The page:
The sickness isn’t just one man. It’s pervasive in the system.

Maybe–just maybe–there are enough people willing to put themselves on the line to change things in fall 2018, in spring 2020. But we’ve been wallowing for a long time, living with all those who “just don’t give a damn.” When good people don’t engage, whoever’s loudest gets to control things, truth and justice be damned.

So I’ll go back to my nice fictional space station, where I expect this won’t be the last time we hear the Earth-Firsters. Because this is us. And we deserve what we get.

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And then the judge said…

So we’re in court this morning for domestic violence cases, and the judge has about seventeen cases waiting –a pretty stellar number. Usually there’s six or eight. Everyone’s a little twitchy and not looking forward to three hours of “he said, she said” sad stories.

So he starts at the top of the list and begins the Call, seeing who’s there and who’s not. He barely gets the caption of the first case out when the male defendant in the case stands up and says, “Do I have to be here?”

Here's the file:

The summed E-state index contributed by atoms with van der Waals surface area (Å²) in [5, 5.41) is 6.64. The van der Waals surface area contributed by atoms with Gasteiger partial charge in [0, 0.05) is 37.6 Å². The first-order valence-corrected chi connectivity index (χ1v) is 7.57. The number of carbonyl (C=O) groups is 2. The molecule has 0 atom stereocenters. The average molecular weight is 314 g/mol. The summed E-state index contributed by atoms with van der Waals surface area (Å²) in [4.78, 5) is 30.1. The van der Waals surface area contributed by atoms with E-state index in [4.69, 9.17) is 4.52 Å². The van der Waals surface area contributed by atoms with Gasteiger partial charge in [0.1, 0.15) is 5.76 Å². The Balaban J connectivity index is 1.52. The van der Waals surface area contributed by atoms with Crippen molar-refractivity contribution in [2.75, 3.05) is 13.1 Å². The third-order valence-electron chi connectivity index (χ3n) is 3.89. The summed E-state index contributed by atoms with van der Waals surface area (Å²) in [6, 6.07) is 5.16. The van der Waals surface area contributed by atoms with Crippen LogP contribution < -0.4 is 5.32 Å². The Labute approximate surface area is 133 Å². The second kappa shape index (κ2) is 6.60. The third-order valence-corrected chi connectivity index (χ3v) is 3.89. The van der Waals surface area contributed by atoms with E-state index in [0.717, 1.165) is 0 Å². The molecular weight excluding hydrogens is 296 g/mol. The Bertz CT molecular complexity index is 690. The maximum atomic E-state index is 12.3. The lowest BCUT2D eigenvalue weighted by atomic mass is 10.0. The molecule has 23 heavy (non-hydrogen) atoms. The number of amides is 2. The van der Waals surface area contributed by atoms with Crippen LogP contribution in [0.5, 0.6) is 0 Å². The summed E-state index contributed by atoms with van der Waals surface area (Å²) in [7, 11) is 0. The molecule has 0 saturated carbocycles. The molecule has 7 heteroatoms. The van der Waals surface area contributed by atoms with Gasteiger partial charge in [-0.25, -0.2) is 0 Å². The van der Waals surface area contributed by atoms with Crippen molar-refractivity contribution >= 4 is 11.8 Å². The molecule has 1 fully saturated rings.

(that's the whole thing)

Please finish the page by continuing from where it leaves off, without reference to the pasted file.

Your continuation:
The judge looks at him a little funny and starts to answer, when the guy interrupts again. “Look, I don’t care what she does, all right? I just got off work, I work third shift. I’m tired, I got a bunch of beers waiting and I don’t care what she does. I don’t want to be here all day listening to this crap. Can I go?”

At this point, all the attorneys in the room are turning around to check out this fool, a young guy who must be about 18 or 19, nice looking kid, short hair, rock band T-shirt and jeans. And all you can think about is the beers and the disrespect he’d show to a judge, and wonder what the hell this poor woman’s had to put up with.

The judge is obviously taken aback by this young man, and he stumbles over his words. “W-Well, there’s no rule that says you have to be here–”

“Great. Thanks. See ya.”  And, all eyes on him, he struts out of the courtroom to go get in his car, go home and drink his beers. Hopefully, in that order.